OzHosting has become the first cloud hosting provider to offer Google Apps for Business in the Australian market, targeting the SMB market that Optus has been competing for since 2011.
Optus added Google Apps for Business to its products portfolio in early 2011, aiming to reel in SMBs with its new offering. The telco later bundled Google Apps in Optus' OfficeApps Email and Collaboration Suite, which includes complementary services for its target market. The telco has made a great push into offering business IT services, and began taking advantage of its overseas datacentres to expand cloud services in Australia.
OzHosting is going both direct and through the channel with Google Apps for Business. While the company is still experimenting with the direct sale model, it hopes to support its network of IT consultants and resellers to push Apps for Business into the SMB arena.
OzHosting sales and marketing director Doug Endersbee conceded that Optus is stiff competition, but is confident that the cloud hosting provider will do well in the SMB space, because its reseller partners can give customers a more personalised service.
"The key thing is our resellers are actually on the ground, on the customers' premises, setting up networks, and understanding how their businesses work, what needs to be done in terms of efficient use of technology," he told ZDNet. "That gives them a huge advantage over a big organisation like Optus that I don't think can get into a business in the same way our resellers can."
OzHosting can take existing Google Apps for Business resellers under its wing, but the hosting provider is more interested in getting resellers that aren't already involved with Apps for Business onboard.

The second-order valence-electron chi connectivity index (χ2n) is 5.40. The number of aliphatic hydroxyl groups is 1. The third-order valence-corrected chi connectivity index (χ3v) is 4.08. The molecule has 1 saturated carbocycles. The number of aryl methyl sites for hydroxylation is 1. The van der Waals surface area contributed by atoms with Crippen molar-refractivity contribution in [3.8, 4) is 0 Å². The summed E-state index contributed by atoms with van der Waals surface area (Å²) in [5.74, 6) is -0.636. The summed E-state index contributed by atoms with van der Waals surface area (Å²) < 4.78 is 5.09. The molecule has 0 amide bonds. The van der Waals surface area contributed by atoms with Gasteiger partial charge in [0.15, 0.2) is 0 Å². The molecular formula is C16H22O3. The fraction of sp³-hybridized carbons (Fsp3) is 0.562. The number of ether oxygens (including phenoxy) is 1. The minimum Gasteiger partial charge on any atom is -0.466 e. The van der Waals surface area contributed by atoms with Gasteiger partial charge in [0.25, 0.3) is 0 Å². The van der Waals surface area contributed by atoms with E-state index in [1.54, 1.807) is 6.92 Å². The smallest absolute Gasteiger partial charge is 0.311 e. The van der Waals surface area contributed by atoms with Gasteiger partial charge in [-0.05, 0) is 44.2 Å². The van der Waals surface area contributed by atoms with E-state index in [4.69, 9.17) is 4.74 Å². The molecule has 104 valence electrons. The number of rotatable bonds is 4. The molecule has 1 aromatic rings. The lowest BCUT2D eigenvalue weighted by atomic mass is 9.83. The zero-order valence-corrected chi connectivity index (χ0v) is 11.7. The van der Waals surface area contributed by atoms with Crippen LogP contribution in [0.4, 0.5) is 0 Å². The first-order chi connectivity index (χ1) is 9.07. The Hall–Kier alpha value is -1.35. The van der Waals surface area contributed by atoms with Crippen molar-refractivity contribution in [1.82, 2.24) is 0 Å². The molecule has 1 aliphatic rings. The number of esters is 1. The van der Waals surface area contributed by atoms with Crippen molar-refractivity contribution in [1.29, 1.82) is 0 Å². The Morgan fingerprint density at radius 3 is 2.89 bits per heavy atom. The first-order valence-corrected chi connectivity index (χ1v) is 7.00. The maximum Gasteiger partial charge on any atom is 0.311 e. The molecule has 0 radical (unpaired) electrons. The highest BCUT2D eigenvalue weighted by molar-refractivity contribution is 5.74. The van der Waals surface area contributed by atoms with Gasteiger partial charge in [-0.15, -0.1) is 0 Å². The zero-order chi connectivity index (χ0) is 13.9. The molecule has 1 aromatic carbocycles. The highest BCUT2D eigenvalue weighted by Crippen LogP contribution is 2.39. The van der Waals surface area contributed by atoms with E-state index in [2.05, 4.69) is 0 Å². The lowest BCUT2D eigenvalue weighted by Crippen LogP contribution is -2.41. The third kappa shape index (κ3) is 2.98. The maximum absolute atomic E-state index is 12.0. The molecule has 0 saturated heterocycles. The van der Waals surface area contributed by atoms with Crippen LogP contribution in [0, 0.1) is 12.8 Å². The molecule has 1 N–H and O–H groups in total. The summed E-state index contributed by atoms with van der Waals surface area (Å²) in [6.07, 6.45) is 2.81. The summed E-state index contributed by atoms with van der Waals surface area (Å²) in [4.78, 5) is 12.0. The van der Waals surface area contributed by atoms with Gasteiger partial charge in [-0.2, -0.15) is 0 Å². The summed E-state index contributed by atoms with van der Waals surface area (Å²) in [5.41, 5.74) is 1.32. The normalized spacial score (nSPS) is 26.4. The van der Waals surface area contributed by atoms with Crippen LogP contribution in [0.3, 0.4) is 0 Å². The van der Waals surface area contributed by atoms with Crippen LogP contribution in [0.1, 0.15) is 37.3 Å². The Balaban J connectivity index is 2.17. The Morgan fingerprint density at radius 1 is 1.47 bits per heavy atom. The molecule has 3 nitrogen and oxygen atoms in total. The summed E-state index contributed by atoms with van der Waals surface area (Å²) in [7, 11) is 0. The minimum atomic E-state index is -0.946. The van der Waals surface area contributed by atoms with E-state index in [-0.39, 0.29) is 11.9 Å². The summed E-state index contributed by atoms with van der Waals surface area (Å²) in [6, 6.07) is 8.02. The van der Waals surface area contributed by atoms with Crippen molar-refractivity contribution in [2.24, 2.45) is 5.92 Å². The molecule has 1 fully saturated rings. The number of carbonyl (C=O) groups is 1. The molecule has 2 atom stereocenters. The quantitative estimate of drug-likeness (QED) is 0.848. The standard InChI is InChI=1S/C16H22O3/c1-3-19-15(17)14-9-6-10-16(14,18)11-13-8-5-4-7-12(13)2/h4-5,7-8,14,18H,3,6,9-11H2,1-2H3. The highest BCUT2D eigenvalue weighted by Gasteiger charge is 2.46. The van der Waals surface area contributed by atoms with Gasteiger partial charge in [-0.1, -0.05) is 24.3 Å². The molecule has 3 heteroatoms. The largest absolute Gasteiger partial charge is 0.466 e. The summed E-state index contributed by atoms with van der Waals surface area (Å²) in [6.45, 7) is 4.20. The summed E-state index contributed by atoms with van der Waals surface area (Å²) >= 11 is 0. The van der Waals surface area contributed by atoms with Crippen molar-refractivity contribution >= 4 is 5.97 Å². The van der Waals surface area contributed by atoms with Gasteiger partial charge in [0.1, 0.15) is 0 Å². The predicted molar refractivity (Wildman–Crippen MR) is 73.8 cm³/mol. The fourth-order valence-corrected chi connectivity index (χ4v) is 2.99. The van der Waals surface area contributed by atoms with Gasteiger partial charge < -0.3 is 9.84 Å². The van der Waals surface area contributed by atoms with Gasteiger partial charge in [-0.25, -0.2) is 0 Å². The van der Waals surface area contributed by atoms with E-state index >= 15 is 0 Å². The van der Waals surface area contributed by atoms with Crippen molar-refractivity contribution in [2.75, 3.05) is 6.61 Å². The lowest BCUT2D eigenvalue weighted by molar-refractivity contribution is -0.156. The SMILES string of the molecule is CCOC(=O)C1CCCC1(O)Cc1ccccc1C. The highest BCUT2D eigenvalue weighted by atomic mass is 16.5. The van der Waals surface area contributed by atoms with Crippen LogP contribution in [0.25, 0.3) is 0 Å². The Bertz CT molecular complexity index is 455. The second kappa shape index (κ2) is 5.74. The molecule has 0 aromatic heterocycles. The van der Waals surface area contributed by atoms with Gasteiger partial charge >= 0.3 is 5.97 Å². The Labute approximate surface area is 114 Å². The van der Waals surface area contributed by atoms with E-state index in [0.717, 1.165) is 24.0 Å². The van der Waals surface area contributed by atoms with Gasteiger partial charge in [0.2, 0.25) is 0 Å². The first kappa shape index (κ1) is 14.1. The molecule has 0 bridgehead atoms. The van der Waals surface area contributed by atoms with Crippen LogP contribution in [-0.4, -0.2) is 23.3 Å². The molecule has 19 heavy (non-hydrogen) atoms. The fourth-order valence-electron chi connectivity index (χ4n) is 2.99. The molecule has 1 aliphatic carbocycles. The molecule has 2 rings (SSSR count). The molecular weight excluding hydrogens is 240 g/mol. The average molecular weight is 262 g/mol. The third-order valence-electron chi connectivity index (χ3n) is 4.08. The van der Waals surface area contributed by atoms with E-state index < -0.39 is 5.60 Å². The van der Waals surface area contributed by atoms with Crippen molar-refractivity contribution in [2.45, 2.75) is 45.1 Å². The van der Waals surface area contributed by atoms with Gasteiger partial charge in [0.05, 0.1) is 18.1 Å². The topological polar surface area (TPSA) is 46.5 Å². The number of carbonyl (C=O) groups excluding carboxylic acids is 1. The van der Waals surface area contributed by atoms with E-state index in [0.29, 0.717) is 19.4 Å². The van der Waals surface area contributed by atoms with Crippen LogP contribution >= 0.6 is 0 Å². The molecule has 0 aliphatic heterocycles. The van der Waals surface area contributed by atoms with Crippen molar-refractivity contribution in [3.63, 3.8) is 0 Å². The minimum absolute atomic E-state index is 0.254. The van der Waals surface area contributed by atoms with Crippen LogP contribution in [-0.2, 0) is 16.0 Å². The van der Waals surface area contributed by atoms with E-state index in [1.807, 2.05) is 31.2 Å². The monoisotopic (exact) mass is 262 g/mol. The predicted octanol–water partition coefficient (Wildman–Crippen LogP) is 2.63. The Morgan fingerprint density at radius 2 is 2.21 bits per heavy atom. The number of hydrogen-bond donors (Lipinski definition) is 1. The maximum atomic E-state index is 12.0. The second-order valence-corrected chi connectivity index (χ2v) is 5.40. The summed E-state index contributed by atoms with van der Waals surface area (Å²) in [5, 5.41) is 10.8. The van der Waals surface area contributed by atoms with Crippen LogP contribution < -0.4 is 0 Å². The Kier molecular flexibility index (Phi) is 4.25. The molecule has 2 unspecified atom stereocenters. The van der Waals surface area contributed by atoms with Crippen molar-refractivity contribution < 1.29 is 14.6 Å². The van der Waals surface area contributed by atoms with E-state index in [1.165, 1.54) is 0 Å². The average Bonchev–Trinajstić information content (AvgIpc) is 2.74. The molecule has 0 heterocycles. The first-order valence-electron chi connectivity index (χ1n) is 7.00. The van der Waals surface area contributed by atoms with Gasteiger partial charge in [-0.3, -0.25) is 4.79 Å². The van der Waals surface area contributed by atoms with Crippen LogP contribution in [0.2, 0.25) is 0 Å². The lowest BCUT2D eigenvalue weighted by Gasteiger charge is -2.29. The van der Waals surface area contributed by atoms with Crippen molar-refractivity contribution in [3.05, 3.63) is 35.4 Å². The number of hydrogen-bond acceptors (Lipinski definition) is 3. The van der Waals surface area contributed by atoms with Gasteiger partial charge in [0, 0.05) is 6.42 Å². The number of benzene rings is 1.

According to an Optus spokesperson, the telco is currently offering Google Apps through business channel partners, retail, direct sales, online, and telesales.
Parallels is OzHosting's technology partner, and its built-in support for application packaging standard (APS) allows OzHosting to configure Google Apps for integration into cloud delivery systems.
While OzHosting has had Microsoft products for a long time, Telstra's exclusive arrangement with the vendor cuts the company out from selling Office 365.
"In the Australian market, the alternative to [Google Apps for Business] is the exclusive deal with Microsoft and Telstra," OzHosting CEO Anthony Banek said. "We can't offer the package of Office 365, so this is the alternative we are offering our clients."
According to Parallel's SMB Cloud Insights for Australia report, only 5 percent of SMBs are currently using paid business applications, so there's plenty of pie to go around for both Optus and OzHosting.
Telsyte analyst Rodney Gedda agreed with this sentiment, and said that both OzHosting and Optus shouldn't be threatened by each other.
With Google killing off its free offering of Google Apps at the end of last year, it's too early to say whether the decision will stifle the uptake of Apps for Business, according to OzHosting.
While Gedda acknowledged that the free version of Google Apps is a great marketing tool to eventually push customers onto paid versions of the offering, he doesn't believe that the scrapping of the free Apps for Business would damage OzHosting's chances with its target market.
"The types of customers these hosting companies go after are typically ones that already use paid apps," he said. "Companies like OzHosting generally didn't build their business on the 'freemium' model, so they are going to take these to customers that are willing to pay."